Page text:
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IBA: Seeking to Honor Excellence

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Awarding professional excellence on the bench and in the bar is the purpose of the Indianapolis Bar’s Silver Gavel and Professionalism Awards. Given annually, these awards honor two individuals whose achievements and demeanor display the best practices to which all legal professionals should aspire. Nominations are now being sought for the 2010 awards.

Created just a few years ago by the Bar’s Professionalism Committee, the Silver Gavel Award is designated for a member of the judiciary. The criteria for the award states, “Individuals whose contributions in the area of judicial professionalism set an example of insight into the demands of legal professionalism, dedication to the highest level of ethical conduct, and a vision of constant improvement of the perception judges in the public will merit strong consideration in the evaluation of nominees for the award. Significant scholarly contributions made in academic settings, creative judicial or legislative initiatives undertaken to advance the professionalism of judges, and other related types of contributions justify submission of nominations as well.”

Past recipients of the Silver Gavel include The Honorable John Tinder of the 7th Circuit Court of Appeals, The Honorable Ted Boehm of the Indiana Supreme Court and the late Honorable Charles Deiter.

The Professionalism Award is given to an attorney whose achievements are measured by the same criteria as the Silver Gavel Award but with emphasis on enhancing the perception of attorneys.

The Honorable James Kirsch of the Indiana Court of Appeals, Kristin Fruehwald of Barnes & Thornburg and Karl Mulvaney of Bingham McHale LLP are among the past recipients of the Professionalism Award.

Nomination forms for these awards may be found at www.indybar.org. The nomination period closes on Friday, August 5.

The awards will be presented at the Bar’s Mentors Who Matter luncheon which is scheduled for September 30 at the Conrad Hotel. Tickets will soon be on sale for $30 per person. The luncheon will also feature remarks from the newest judges to the United States District Court for the Southern District of Indiana, Judges Jane Magnus-Stinson and Tanya Walton Pratt.•

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  1. I need an experienced attorney to handle a breach of contract matter. Kindly respond for more details. Graham Young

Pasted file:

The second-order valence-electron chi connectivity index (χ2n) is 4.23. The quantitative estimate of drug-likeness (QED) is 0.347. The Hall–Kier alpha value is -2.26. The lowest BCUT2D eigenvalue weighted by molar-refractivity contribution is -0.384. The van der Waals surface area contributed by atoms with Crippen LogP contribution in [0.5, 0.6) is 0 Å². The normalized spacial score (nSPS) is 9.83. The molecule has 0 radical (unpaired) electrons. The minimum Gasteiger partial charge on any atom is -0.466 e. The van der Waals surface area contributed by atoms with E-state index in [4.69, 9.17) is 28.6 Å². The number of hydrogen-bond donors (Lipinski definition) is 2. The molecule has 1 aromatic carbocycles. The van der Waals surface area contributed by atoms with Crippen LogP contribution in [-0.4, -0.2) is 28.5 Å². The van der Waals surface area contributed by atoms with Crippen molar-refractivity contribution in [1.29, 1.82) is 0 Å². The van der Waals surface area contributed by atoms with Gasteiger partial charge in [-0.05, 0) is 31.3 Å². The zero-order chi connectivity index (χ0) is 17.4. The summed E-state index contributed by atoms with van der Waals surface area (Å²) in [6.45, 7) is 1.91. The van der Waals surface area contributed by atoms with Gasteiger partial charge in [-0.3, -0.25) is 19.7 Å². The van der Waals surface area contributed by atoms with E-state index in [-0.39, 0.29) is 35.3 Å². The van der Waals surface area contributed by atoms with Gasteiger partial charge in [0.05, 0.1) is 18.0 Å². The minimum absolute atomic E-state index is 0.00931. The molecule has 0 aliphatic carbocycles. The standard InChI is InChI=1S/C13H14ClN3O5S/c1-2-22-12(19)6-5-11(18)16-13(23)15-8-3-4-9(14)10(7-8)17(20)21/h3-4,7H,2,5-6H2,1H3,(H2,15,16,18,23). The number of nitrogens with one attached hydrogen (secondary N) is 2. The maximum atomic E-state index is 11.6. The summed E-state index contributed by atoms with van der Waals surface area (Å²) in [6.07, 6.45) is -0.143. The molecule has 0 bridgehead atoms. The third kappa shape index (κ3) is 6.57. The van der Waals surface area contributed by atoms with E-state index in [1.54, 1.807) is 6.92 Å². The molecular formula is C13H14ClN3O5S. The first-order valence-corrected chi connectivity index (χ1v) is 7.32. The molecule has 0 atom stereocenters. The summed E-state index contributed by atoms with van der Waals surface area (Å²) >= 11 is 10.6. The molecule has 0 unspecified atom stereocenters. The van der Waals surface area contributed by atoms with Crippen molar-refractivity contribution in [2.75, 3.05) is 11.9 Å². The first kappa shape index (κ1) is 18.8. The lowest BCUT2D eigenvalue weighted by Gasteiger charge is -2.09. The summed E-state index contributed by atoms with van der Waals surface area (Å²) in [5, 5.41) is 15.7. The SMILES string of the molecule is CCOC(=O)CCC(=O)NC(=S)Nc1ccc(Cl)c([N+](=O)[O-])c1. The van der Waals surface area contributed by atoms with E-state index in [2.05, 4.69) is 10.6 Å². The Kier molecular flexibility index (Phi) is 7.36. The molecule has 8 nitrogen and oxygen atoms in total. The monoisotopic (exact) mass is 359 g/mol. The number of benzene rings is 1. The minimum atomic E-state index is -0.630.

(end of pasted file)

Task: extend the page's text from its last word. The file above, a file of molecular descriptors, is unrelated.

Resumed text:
2. I thought the slurs were the least grave aspects of her misconduct, since they had nothing to do with her being on the bench. Why then do I suspect they were the focus? I find this a troubling trend. At least she was allowed to keep her law license.

  3. Section 6 of Article I of the Indiana Constitution is pretty clear and unequivocal: "Section 6. No money shall be drawn from the treasury for the benefit of any religious or theological institution."

  4. Video pen? Nice work, "JW"! Let this be a lesson and a caution to all disgruntled ex-spouses (or soon-to-be ex-spouses) . . . you may think that altercation is going to get you some satisfaction . . . it will not.

  5. First comment on this thread is a fitting final comment on this thread, as that the MCBA never answered Duncan's fine question, and now even Eric Holder agrees that the MCBA was in material error as to the facts: "I don't get it" from Duncan December 1, 2014 5:10 PM "The Grand Jury met for 25 days and heard 70 hours of testimony according to this article and they made a decision that no crime occurred. On what basis does the MCBA conclude that their decision was "unjust"? What special knowledge or evidence does the MCBA have that the Grand Jury hearing this matter was unaware of? The system that we as lawyers are sworn to uphold made a decision that there was insufficient proof that officer committed a crime. How can any of us say we know better what was right than the jury that actually heard all of the the evidence in this case."

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